On March 14 the U.S. Mint will launch its second and final commemorative coin program of 2019, which celebrates the 100th anniversary of the founding of the American Legion and the remarkable work of this organization that has impacted not just U.S. service members, but the entire country.
The History of the American Legion
The organization was founded on March 15, 1918 in Paris, France by the American Expeditionary Forces that occupied Europe after the fighting of World War I had ended. This group was concerned about the welfare of their comrades after they returned to the United States, as well as of the communities where those veterans would live upon their return. At the time there was no such national organization that could help wartime veterans transition back to civilian life.
The American Legion, which was chartered by the U.S. Congress on September 16, 1919, is founded on four pillars that have guided its programs and services. These include: Veterans Affairs and Rehabilitation, National Security, Americanism, and Children and Youth.
The American Legion is the nation’s largest service organization dedicated to the welfare of our wartime veterans with almost two million members. It seeks to strengthen the American nation one community at a time by promoting patriotism and honor, a strong national security and education of young people about sportsmanship, citizenship and fitness. It also advocates on behalf of fellow servicemembers’ welfare such as by assisting wounded warriors with their hospitals stays, awarding millions of dollars in college scholarships and Child Welfare Foundation grants, as well as in countless other ways.
Speaking on August 29, 1918 at an event in Minneapolis, where the first American Legion convention was held in 1918, with thousands of American Legion members present for the unveiling of the designs of the 2019 coins, U.S. Mint Director David Ryder, the son of two veterans, said: “Every day across the Nation, the Mint connects America through coins. And next year, it will be our great privilege to connect America to the legacy of the nation’s largest wartime veterans service organization.”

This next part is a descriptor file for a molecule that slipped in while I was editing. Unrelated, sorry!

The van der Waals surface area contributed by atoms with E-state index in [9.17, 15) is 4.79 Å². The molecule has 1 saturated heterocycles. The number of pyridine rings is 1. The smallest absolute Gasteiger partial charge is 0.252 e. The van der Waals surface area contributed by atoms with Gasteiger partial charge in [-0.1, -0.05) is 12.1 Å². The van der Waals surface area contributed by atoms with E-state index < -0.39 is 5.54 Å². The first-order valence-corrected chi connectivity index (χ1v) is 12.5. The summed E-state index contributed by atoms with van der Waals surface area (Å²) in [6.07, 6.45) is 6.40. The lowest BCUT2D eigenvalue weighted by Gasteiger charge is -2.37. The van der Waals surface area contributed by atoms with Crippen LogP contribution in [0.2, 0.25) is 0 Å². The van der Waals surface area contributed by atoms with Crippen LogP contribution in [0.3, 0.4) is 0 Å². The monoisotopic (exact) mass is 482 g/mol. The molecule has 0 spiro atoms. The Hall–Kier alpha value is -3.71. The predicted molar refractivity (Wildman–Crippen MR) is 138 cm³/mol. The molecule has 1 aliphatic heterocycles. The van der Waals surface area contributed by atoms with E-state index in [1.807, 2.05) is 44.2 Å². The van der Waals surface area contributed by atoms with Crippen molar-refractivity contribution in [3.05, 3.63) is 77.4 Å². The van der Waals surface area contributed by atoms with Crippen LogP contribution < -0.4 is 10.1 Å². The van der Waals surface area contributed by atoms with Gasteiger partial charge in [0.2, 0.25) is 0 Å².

Ryder also noted that if the program, which includes a clad half dollar, silver dollar and $5 gold coin – sold individually in proof and uncirculated finishes – is a complete sellout, it would generate $9.5 million for the American Legion’s programs and services. He also pointed out that over a third of the Mint’s staff consists of military veterans.
The U.S. Mint will also offer a three-coin set, which is does not do for many three-coin programs, and which includes the proof version of each coin. No mintage or household limits for the set have yet been announced for the set.
Surcharges from the sale of the coins, which by law cannot be paid out until enough coins are first sold to cover all costs associated with the production and distribution of the coins is first recouped, will go directly towards the Legion’s services and programs. Those programs support veterans and servicemembers (those who have served and those still serving) and their families, as well as programs that maintain patriotic values, strong families, and help for at-risk children.
American Legion Influence
Over the past 100 years, the American Legion has been integral not only to promoting the welfare of those who serve in our military and their communities, but has also played an important role in promoting economic and social change in the U.S. and promoting American patriotism and wholesome values. For example, the 1923 and 1924 American Legion conferences crafted the first regulations for the proper use, display, and respect for the American flag, which became known as the U.S. Flag code.
The group has also been directly involved in supporting many important legislative efforts to assist veterans and servicemembers. During World War II the group presented its case to the U.S. Congress to provide support programs for medically discharged and disabled veterans. The Legion also played a key role in the enactment of the G.I. Bill in June 1944, which has had a profound impact on American society by democratizing access to education, promoting home ownership and better VA hospitals and in many other ways. Every $1 of public money spent on the GI Bill resulted in $7 added to the U.S. economy, a very impressive return on that investment. Moreover, thanks to the GI Bill and the American Legion, the veterans of World War II were treated much better than those of World War I.